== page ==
Hot 100 Roundup—11/12/11

Coldplay featuring Rihanna—”Princess of China”
#20

The grander the statement, the vaguer and more ordinary the music becomes. Rihanna adds nothing, because there’s nothing to be added to. In the context of the album the lyrics might make sense—though I wouldn’t count on that—but on their own they skirt the ridiculous. The hooks and the overall grandeur of the sound just make things worse; it’s all show, no content.

Toby Keith—”Red Solo Cup”
#37

A funny record that both celebrates redneck drinking and skewers it at the same time. It comes dangerously close to a throwaway comedy sketch, but Keith makes sure it’s a real song, and his delivery, both comically and musically, is flawless. Which only increases my sense of frustration. To follow up a record as blinkered and patronizing as “Made In America” with one as friendly yet satiric as this? How many Toby Keiths are their anyway? And couldn’t the good one hang around a little longer?

Bow Wow featuring Lil Wayne—”Sweat”
#48

I like the music, but the raps, especially Bow Wow’s, are pure cliche. As is Wayne’s, except it’s a cliche built on the kind of raps he was doing six or seven years ago. It’s all Wayne, but it’s not a new Wayne. Eventually, the cliches wear out the welcome of the music, and you’re left with nothing.

Justin Bieber featuring Usher—”Christmas Song (Chestnuts Roasting On An Open Fire)”
#58

Not terrible, but Bieber, for all his new found “maturity”, over-vocalizes in a juvenile manner, while Usher leans too heavily on the show-biz warmth he’s a master of. I’ll stick with Nat “King” Cole, thank you very much.

Kelly Clarkson—”What Doesn’t Kill You (Stronger)”
#64

I wish I liked this more, but for all of Clarkson’s strengths as a vocalist there isn’t much she can make of this song, which is essentially a gussied up version of “Since You Been Gone”. It doesn’t flow dynamically or build like “Gone” though; it settles in at a certain volume level and stays there, leaving Clarkson with nothing to bounce her vocals off of. Unfortunately, this is the kind of stuff Clarkson seems to like. When she has material that allows her to vary her voice and take advantage of both her timbre and her emotional and vocal range she’s one of the best pop singers around; when she doesn’t she’s just another shouter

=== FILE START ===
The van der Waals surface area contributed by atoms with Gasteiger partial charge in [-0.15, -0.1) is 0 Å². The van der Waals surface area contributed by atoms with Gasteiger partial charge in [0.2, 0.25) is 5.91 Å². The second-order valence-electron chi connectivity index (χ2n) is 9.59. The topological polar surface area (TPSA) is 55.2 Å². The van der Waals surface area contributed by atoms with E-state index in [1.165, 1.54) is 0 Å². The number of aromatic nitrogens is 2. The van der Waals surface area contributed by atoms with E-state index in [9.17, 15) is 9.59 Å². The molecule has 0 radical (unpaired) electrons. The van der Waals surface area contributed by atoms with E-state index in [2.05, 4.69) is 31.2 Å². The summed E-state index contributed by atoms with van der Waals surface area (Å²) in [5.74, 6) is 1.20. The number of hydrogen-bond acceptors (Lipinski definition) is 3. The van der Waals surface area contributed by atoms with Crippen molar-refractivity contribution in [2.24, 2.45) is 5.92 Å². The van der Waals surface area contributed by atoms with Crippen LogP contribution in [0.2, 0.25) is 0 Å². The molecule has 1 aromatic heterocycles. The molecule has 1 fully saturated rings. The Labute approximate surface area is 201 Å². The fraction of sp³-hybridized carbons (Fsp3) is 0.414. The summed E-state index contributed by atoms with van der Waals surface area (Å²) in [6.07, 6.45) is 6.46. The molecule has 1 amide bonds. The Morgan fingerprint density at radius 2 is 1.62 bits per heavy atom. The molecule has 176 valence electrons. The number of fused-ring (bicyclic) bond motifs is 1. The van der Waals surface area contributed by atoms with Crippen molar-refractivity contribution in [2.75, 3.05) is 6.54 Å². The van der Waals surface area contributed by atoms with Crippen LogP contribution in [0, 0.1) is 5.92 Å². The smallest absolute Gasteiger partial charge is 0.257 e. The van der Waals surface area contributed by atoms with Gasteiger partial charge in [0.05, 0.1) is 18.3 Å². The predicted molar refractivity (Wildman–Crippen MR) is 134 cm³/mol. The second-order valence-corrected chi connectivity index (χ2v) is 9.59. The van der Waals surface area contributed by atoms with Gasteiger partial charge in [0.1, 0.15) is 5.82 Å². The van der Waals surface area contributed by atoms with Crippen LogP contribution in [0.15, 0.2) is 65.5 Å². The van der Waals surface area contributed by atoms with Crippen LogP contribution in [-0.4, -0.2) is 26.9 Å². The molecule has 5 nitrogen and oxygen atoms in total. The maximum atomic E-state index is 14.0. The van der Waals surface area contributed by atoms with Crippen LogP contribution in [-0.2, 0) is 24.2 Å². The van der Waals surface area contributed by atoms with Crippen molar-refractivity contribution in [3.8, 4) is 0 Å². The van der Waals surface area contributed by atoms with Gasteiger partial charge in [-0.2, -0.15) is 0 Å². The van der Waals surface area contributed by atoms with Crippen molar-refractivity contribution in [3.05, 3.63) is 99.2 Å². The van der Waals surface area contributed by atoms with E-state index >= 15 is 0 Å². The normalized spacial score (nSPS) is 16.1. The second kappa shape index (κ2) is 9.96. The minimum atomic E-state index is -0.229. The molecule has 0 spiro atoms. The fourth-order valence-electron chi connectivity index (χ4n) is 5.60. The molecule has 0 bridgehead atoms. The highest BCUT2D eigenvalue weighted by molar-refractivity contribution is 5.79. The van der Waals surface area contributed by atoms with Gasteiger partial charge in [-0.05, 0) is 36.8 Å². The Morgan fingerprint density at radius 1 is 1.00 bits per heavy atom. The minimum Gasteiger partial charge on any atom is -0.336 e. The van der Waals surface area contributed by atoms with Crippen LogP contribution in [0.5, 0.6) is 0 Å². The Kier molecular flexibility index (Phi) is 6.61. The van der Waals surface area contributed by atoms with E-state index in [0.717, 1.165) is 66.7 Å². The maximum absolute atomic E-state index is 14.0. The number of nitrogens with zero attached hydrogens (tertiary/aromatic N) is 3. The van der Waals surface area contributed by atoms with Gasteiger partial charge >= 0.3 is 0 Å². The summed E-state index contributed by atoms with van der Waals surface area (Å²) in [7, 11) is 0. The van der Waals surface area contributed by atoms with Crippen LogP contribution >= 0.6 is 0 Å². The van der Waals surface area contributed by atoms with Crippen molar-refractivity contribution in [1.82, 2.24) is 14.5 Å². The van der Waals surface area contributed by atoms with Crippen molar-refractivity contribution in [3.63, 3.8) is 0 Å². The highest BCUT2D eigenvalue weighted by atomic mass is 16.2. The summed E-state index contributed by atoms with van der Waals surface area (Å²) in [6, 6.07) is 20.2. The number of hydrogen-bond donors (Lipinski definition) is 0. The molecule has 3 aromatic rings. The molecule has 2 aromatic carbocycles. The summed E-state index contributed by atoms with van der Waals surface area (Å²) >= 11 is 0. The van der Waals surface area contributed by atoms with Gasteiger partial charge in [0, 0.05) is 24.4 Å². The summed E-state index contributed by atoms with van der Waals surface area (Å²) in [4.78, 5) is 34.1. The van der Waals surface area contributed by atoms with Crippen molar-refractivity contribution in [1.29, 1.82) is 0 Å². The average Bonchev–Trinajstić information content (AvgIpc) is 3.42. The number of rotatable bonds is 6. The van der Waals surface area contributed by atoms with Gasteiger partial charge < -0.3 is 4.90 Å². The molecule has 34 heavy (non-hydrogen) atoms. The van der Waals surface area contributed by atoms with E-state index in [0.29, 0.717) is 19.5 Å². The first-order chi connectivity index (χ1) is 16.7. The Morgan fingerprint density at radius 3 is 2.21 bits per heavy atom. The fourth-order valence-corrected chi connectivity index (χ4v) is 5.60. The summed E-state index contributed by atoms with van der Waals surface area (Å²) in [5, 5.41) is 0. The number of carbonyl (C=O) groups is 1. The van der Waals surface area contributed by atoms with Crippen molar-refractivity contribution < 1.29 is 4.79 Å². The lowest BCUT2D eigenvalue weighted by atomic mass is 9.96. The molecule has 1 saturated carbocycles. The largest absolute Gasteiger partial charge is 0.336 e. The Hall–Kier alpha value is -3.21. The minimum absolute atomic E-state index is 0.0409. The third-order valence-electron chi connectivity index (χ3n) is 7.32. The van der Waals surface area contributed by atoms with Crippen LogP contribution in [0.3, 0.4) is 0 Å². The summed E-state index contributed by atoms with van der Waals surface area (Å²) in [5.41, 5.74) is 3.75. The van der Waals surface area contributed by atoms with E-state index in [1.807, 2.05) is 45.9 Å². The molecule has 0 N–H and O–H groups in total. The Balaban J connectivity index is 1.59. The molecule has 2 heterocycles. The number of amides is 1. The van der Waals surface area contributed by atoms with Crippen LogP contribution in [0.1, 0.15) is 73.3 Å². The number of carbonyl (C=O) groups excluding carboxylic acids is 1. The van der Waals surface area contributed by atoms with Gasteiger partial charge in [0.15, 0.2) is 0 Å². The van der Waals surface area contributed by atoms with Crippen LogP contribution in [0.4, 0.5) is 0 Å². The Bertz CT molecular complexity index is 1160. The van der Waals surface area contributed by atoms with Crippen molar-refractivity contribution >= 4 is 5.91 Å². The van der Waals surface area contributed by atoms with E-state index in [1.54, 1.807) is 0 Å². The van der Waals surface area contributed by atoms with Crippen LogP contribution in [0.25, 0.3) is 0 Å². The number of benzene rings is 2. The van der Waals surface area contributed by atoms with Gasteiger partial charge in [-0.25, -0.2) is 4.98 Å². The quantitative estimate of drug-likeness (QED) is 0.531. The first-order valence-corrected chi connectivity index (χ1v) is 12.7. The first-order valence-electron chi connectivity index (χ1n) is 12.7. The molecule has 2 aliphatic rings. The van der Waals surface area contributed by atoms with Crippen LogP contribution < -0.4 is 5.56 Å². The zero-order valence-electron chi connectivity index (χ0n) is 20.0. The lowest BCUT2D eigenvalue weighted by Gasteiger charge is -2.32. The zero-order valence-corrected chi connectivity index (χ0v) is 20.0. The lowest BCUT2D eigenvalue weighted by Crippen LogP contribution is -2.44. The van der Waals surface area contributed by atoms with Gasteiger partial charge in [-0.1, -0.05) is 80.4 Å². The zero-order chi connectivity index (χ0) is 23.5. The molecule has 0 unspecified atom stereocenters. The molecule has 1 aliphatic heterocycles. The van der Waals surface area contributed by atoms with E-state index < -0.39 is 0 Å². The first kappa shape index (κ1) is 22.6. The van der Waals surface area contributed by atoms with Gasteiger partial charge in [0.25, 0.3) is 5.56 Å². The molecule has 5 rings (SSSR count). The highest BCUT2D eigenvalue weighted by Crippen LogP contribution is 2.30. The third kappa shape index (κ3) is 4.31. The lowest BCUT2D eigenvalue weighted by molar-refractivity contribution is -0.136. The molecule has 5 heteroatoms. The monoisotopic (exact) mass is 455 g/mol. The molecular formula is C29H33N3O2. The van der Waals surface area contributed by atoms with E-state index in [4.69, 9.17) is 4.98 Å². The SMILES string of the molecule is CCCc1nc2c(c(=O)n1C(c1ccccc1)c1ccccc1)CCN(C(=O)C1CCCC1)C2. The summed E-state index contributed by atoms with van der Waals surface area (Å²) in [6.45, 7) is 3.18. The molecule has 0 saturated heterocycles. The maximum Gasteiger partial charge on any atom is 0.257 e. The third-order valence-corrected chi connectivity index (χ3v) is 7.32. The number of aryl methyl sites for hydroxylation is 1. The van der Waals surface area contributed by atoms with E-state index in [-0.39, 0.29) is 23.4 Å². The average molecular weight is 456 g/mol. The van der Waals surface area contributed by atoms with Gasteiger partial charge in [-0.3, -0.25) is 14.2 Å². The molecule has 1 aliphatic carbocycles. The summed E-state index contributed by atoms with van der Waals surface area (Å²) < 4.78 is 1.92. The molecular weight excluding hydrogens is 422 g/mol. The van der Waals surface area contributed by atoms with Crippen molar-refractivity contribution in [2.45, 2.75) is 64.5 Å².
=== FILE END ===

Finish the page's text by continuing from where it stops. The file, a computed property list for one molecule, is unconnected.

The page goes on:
Florence + The Machine—”Shake It Out”
#86

I’m impressed by the production, which starts with a big sound that gets even bigger as it goes along, and there’s a kernel of real emotion and a good hook somewhere under all the drums and blare and Florence’s multi-tracked vocals. A lot of people bring up Annie Lennox as a comparison, but this is more like Bonnie Tyler, or what Kate Bush might sound like if she were produced by Jim Steinman. Those aren’t necessarily bad things, but it is a bit of a mess.

Wale featuring Miguel—Lotus Flower Bomb”
#87

Wale can be clever, such as the moment near the end where he sings the vowels (“Ahhh, A, E, I-O-Ooooh”), but too much of this is ordinary, and Miguel adds nothing, including a hook.

The Black Keys—”Lonely Boy”
#91

I can understand the appeal of these guys: they provide straightforward funk ‘n’ roll without all the masculine preening and posturing, and Dangermouse’s production adds enough of a modern touch to keep them from turning into an indie Sha Na Na. But this is still nothing more than basic, well-produced blues-based boogie. And on the intro, which sounds like the soundtrack to Coney Island Hipster Beach Party, they are the indie Sha Na Na.

Kaskade featuring Neon Trees—”Lessons In Love”
#94

Not to be confused with Cascada, of course, or any other dance pop band featuring loud, fuzzy synths and slow climbs up a chromatic scale passed off as solos. I do like the unpolished sound of the vocals, though; they actually keep me listening.

Hunter Hayes—”Storm Warning”
#98

Twenty years old, a former child-actor and already a full-time country hack, you can hear Hayes trying hard to sound like his heroes, who in this case appear to be Rascal Flatts. His phrasing makes him sound like he’s sixteen, though, with a lot to learn in the vocal department. Not to mention the originality department, though I doubt if he’s much interested in that one.

Justin Moore—”Bait A Hook”
#100

Sometimes I have a hard time telling all the Justins and Jasons and Jerrods apart, and this song is one reason why. There’s not a hint of originality or personality in the music, the lyrics (the third country hit in the last three months to emphasize fishing), or the vocals. The occasional hints of sexual jealousy are interesting, but the country chauvinism is strictly by the book and the stereotyping of city boys plain stupid. As anonymous as they come.